Five Life Insurance Myths You Need To Stop Believing 

*This is a sponsored feature by Life Insurance Corporation of India (LIC)

Life insurance is one of the most important elements of a long-term financial plan, and also among the most neglected. This is partly because it’s a defined benefit product that deals with the value of human life - it’s safe to say life insurance is somewhat more complicated than a fixed deposit or savings account.

Life insurance doesn’t receive nearly as much attention as it should. That’s why it’s easy to fall prey to misconceptions surrounding the product.

LIC India, the nation’s largest insurer, has been helping Indians protect their families and plan for the future for more than 60 years. LIC is unique in its focus on rural areas, making it a truly nationwide insurance company.

LIC has crossed many milestones and has set unprecedented performance records in various aspects of life insurance business, in spite of the growth of private sector players.

With each success, LIC strives to further educate consumers about different insurance products. Read on to learn more about the facts and fiction surrounding life insurance.

Myth: I’m still young, I don’t need to think about life insurance yet

When you’re young and at the peak of your physical fitness, life insurance may not seem like an urgent decision. However, buying a policy when you’re young makes sense.

Younger people are generally considered a lower risk for life insurers. This means you’re more likely to get an affordable policy with lower premiums.

The sooner you start, the better, as being locked in early on will help you when your family grows and your financial responsibilities increase. Your parents too may become dependent on you as they age. If you buy a policy before you have children or your parents become older, you will get protection at affordable rates.

Myth: My employer-sponsored life insurance is enough

The insurance your employer provides is a benefit that, at first glance, seems quite helpful. However, it may not be enough to cover your current and future liabilities. Employer-sponsored policies often come as fixed benefits that don’t allow you to add riders or other benefits.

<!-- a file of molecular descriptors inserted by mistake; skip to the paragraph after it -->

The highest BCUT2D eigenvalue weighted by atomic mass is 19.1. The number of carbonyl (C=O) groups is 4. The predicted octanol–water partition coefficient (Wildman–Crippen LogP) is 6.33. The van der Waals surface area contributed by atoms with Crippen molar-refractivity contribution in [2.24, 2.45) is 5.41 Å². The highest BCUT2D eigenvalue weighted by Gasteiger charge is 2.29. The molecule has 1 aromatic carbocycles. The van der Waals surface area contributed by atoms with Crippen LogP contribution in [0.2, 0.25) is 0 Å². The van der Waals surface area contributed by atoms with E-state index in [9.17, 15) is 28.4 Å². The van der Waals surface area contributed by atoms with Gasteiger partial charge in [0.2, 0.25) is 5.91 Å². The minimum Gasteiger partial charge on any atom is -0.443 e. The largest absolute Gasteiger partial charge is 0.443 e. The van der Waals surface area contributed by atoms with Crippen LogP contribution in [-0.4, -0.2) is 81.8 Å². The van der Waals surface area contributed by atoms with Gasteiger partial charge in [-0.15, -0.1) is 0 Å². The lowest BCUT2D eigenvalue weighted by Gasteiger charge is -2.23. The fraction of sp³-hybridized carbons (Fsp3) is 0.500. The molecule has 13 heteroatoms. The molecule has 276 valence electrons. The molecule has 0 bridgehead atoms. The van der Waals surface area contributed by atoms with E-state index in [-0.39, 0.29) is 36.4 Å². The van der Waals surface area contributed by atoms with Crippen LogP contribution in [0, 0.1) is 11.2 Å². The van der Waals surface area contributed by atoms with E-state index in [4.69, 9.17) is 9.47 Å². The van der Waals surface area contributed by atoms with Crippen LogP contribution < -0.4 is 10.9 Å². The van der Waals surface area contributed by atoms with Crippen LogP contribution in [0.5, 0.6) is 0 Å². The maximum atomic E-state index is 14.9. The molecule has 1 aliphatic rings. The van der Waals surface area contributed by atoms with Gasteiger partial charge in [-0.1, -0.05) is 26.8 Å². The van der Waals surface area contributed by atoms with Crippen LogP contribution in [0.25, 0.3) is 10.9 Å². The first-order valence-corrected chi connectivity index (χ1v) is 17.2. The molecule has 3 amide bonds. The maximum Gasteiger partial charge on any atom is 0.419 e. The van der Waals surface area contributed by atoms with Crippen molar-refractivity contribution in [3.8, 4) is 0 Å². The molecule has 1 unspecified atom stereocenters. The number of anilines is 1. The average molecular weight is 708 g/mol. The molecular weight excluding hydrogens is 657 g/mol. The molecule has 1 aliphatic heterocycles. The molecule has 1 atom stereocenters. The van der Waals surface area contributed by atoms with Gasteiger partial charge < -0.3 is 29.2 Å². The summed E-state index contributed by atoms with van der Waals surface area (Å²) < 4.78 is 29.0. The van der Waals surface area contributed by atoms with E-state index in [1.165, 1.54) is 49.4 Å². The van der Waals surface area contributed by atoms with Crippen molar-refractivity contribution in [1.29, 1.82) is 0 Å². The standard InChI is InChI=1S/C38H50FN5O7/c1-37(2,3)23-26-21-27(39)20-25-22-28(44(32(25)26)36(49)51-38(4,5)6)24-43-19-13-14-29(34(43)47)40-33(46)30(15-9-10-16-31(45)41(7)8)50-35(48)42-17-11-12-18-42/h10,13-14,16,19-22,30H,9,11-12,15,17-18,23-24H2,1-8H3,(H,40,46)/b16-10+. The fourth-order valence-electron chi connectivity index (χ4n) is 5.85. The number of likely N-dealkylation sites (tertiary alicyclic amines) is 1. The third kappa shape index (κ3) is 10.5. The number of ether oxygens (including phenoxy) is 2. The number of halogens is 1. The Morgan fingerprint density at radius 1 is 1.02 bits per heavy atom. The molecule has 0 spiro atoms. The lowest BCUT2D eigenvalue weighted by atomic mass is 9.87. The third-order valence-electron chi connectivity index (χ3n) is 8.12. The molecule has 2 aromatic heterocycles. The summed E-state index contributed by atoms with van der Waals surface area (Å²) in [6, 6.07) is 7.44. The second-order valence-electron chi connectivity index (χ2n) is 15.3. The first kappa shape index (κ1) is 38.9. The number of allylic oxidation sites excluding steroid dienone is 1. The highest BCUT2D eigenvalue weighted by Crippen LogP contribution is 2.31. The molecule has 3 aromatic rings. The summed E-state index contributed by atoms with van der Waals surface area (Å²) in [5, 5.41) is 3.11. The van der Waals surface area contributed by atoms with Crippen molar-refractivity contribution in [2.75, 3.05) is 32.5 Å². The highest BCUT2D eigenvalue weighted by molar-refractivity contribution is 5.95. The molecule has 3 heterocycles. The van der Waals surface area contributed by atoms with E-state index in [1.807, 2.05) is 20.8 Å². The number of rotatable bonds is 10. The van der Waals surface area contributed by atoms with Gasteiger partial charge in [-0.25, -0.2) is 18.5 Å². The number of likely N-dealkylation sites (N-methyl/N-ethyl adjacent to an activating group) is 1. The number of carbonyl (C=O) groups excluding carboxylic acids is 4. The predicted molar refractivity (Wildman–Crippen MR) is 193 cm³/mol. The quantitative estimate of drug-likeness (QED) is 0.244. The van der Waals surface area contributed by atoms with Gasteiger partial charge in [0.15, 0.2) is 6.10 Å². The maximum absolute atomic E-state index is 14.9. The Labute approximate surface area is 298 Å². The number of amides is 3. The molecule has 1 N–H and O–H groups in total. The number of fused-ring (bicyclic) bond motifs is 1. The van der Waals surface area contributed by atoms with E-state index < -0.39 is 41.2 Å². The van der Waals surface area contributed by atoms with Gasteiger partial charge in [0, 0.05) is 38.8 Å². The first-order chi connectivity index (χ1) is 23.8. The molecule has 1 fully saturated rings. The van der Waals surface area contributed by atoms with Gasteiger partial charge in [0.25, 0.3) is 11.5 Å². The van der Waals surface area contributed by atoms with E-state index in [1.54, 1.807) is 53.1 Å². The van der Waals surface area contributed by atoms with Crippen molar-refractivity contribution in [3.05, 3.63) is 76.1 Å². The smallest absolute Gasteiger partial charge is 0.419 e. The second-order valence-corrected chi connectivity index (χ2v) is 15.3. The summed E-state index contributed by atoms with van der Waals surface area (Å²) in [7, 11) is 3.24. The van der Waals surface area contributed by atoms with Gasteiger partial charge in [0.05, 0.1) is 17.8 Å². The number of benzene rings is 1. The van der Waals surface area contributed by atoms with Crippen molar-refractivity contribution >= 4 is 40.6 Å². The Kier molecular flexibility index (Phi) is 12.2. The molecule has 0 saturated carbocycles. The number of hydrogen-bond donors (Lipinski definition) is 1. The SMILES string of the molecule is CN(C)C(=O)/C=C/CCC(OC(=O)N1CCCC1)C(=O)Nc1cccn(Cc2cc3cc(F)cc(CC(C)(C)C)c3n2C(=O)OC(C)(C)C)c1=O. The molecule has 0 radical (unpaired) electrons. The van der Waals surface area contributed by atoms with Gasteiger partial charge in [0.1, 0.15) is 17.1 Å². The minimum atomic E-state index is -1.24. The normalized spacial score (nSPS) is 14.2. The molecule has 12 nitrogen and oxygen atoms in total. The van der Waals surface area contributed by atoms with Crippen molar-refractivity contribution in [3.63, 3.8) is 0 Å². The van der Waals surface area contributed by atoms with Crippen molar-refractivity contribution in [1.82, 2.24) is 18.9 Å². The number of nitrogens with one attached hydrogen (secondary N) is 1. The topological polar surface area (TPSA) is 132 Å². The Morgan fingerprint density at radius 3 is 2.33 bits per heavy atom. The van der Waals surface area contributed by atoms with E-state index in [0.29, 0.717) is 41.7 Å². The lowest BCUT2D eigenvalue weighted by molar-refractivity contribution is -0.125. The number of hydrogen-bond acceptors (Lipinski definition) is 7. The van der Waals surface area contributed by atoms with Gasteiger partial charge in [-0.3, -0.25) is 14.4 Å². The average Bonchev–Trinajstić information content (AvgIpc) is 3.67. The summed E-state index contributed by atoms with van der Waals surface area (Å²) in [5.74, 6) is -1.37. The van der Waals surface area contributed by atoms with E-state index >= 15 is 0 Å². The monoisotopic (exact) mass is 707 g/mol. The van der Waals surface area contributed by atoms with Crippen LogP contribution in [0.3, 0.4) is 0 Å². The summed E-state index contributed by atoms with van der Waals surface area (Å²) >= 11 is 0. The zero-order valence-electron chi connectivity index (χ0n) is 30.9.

If you move on from your job or retire, your coverage will end and you won’t be able to transfer it as you were never the owner of the policy in the first place. By that point, it may be hard to secure a policy because of your age and health.

Myth: Settling a life insurance claim is very difficult

Insurance companies exist to protect their customers, and their reputations are built on that. They make public their claims settlement ratios for consumers, as well.

If you provide accurate personal information and keep your policy up to date, you should feel confident your claim will be accepted.

For a smooth claims process, make sure you provide accurate medical details, disclose any other policies you hold and renew the policy regularly.

Myth: There’s no use paying for a product that gives me no returns

A term policy is the most basic form of life insurance. You pay premiums for the duration of the policy - the term. The number one return from a life insurance policy is peace of mind: you can’t put a price on the assurance you get from knowing your dependents will be financially secure if you’re not around.

However, endowments, annuities, whole life, money-back and ULIPs are just a few of the plans that combine protection and investment. In addition to protecting your loved ones, you get the added benefit of a periodic payout or lump sum when your policy matures.

These policies are especially ideal if you don’t have children or any dependents. Your circumstances may change at some point, but if they don’t, you’re still locking away some money for future goals, such as retirement.

Myth: A sum assured that covers my existing income and expenses is enough

As your income grows, your family may get used to a certain lifestyle. In your unfortunate absence, they’ll need enough money to cover the loss of your regular salary, responsibilities such as EMI payments and your child’s education or any outstanding debt.

Due to inflation, your expenses are bound to increase. Financial planners recommend a sum assured that’s about 10 to 12 times your annual income.

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